What could have happened to the AirAsia flight that went missing? It’s still early in the game to process what might have led to the disappearance of Flight 8501, but a few factors are being looked at in a Q&A article published by AOL News.
What’s known about the plane so far is that it vanished from radar while it was at the safest point in the journey. The jet was at cruise elevation, and the report states that only 10 percent of fatal crashes that happened from 2004 through 2013 were at this same flight level. This is according to a Boeing safety study that was published in August.
AirAsia Flight QZ8501 was in bad weather, but airbus jets have high-tech computers that automatically adjust to “wind shears or other weather disruptions.” It’s possible that inclement weather and pilot errors compounded together at cruise altitude caused a disaster. This was the case with a 2009 Air France flight when it crashed into the Atlantic Ocean.
The Washington Post offers up detailed information on the exact weather conditions Flight 8501 was traveling in. It points out that satellite images show there were “multiple complexes of thunderstorms, with towering cumulonimbus clouds bulging 50,000 feet into the atmosphere” when the AirAsia flight went missing.
Another contributing factor behind missing Flight 8501 might also involve a dysfunction in pressurization. Metal fatigue may have resulted from pressurization and depressurization during the takeoff and landing cycle. This theory is thought to be unlikely, since the A320 plane is just 6-years-old with 23,000 flight hours and 13,600 takeoffs and landings on its log. Many planes that have suffered malfunctions with metal fatigue have occurred in humid climate conditions, which is said to speed corrosion.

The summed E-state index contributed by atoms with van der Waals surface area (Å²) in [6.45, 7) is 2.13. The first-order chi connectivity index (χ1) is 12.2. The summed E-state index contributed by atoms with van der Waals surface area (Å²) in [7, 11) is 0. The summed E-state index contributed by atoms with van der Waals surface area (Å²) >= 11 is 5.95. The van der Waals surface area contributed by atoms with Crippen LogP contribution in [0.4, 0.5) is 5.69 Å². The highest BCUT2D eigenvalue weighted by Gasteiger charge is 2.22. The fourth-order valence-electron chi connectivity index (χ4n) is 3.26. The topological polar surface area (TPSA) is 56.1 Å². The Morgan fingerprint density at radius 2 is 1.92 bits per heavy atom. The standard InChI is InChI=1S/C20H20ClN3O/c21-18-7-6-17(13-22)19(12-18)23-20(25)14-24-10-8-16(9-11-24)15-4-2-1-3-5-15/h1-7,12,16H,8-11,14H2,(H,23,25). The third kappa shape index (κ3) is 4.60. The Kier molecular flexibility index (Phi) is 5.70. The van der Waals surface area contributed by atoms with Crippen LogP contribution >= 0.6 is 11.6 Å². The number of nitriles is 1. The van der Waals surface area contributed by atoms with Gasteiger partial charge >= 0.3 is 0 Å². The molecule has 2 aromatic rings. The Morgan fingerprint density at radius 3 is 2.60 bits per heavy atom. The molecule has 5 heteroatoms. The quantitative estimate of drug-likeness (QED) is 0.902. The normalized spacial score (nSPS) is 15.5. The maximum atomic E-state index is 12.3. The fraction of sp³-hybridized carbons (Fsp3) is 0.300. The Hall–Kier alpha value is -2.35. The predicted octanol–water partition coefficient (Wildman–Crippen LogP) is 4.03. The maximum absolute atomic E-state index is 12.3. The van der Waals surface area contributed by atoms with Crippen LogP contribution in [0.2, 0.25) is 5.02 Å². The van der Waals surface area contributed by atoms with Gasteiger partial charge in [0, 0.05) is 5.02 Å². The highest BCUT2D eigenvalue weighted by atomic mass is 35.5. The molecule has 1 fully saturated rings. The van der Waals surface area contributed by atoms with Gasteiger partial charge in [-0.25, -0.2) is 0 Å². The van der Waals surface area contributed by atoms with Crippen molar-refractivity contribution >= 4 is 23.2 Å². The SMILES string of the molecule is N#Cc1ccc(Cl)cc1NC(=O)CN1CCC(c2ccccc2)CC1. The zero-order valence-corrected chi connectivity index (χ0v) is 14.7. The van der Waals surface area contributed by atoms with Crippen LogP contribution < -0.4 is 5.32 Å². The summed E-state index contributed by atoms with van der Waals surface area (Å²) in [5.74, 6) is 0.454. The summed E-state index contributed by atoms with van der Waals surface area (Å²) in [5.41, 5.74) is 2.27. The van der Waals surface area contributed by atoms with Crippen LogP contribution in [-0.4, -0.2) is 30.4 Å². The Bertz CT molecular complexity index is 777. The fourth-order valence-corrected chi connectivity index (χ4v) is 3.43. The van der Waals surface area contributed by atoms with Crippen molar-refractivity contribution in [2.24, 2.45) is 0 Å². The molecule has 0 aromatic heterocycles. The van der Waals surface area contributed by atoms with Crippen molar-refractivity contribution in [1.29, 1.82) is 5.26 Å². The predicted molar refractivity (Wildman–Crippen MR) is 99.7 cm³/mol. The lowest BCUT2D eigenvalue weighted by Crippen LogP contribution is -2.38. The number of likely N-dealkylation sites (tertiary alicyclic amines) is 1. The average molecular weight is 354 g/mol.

Lastly, terrorism or mass murder by the pilot is another theory. This is also one of the theories still behind Malaysia Airlines Flight MH370, which went missing on March 8. Ten months on, no signs of the plane or passengers has surfaced. There were 239 people aboard the plane.
According to safety studies done by Boeing, the A230 model of planes has a pristine flying record.
When Flight 8501 departed Surabaya, Indonesia, for Singapore on Sunday, it had 18,000 pounds of jet fuel, which is enough to fly for three-and-a-half hours, flight dispatcher Phil Derner Jr. says. He adds that planes flying from New York to Florida tend use less fuel than that.
As for the flight territory that this AirAsia plane was covering, the Asia-Pacific region has made up about 42-percent of flight paths for travelers in the last two decades.
Missing AirAsia Flight 8501 has 162 passengers onboard.